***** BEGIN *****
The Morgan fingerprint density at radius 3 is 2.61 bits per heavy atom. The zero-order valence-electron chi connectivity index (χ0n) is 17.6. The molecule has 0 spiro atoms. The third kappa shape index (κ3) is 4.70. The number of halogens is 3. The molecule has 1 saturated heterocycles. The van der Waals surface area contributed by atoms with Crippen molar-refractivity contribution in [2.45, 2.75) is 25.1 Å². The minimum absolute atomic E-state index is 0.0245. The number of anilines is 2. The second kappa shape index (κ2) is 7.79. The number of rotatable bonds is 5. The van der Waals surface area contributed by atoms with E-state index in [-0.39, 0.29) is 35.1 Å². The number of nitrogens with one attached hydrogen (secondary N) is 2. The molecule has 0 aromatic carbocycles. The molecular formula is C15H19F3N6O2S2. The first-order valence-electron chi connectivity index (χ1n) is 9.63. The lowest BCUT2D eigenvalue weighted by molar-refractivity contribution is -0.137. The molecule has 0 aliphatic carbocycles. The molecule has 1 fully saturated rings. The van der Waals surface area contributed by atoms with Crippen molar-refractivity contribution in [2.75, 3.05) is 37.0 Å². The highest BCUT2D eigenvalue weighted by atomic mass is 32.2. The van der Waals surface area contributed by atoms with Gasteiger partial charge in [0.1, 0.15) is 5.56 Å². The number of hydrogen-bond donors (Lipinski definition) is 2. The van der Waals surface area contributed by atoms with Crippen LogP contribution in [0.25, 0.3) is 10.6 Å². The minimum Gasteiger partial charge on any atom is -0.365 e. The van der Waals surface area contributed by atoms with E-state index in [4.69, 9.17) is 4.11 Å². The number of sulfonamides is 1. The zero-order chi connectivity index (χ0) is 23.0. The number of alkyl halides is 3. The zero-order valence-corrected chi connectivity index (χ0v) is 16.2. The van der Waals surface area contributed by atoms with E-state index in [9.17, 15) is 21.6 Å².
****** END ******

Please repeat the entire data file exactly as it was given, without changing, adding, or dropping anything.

The Morgan fingerprint density at radius 3 is 2.61 bits per heavy atom. The zero-order valence-electron chi connectivity index (χ0n) is 17.6. The molecule has 0 spiro atoms. The third kappa shape index (κ3) is 4.70. The number of halogens is 3. The molecule has 1 saturated heterocycles. The van der Waals surface area contributed by atoms with Crippen molar-refractivity contribution in [2.45, 2.75) is 25.1 Å². The minimum absolute atomic E-state index is 0.0245. The number of anilines is 2. The second kappa shape index (κ2) is 7.79. The number of rotatable bonds is 5. The van der Waals surface area contributed by atoms with E-state index in [-0.39, 0.29) is 35.1 Å². The number of nitrogens with one attached hydrogen (secondary N) is 2. The molecule has 0 aromatic carbocycles. The molecular formula is C15H19F3N6O2S2. The first-order valence-electron chi connectivity index (χ1n) is 9.63. The lowest BCUT2D eigenvalue weighted by molar-refractivity contribution is -0.137. The molecule has 0 aliphatic carbocycles. The molecule has 1 fully saturated rings. The van der Waals surface area contributed by atoms with Crippen molar-refractivity contribution in [2.75, 3.05) is 37.0 Å². The highest BCUT2D eigenvalue weighted by atomic mass is 32.2. The van der Waals surface area contributed by atoms with Gasteiger partial charge in [0.1, 0.15) is 5.56 Å². The number of hydrogen-bond donors (Lipinski definition) is 2. The van der Waals surface area contributed by atoms with Crippen LogP contribution in [0.25, 0.3) is 10.6 Å². The minimum Gasteiger partial charge on any atom is -0.365 e. The van der Waals surface area contributed by atoms with E-state index in [4.69, 9.17) is 4.11 Å². The number of sulfonamides is 1. The zero-order chi connectivity index (χ0) is 23.0. The number of alkyl halides is 3. The zero-order valence-corrected chi connectivity index (χ0v) is 16.2. The van der Waals surface area contributed by atoms with E-state index in [9.17, 15) is 21.6 Å².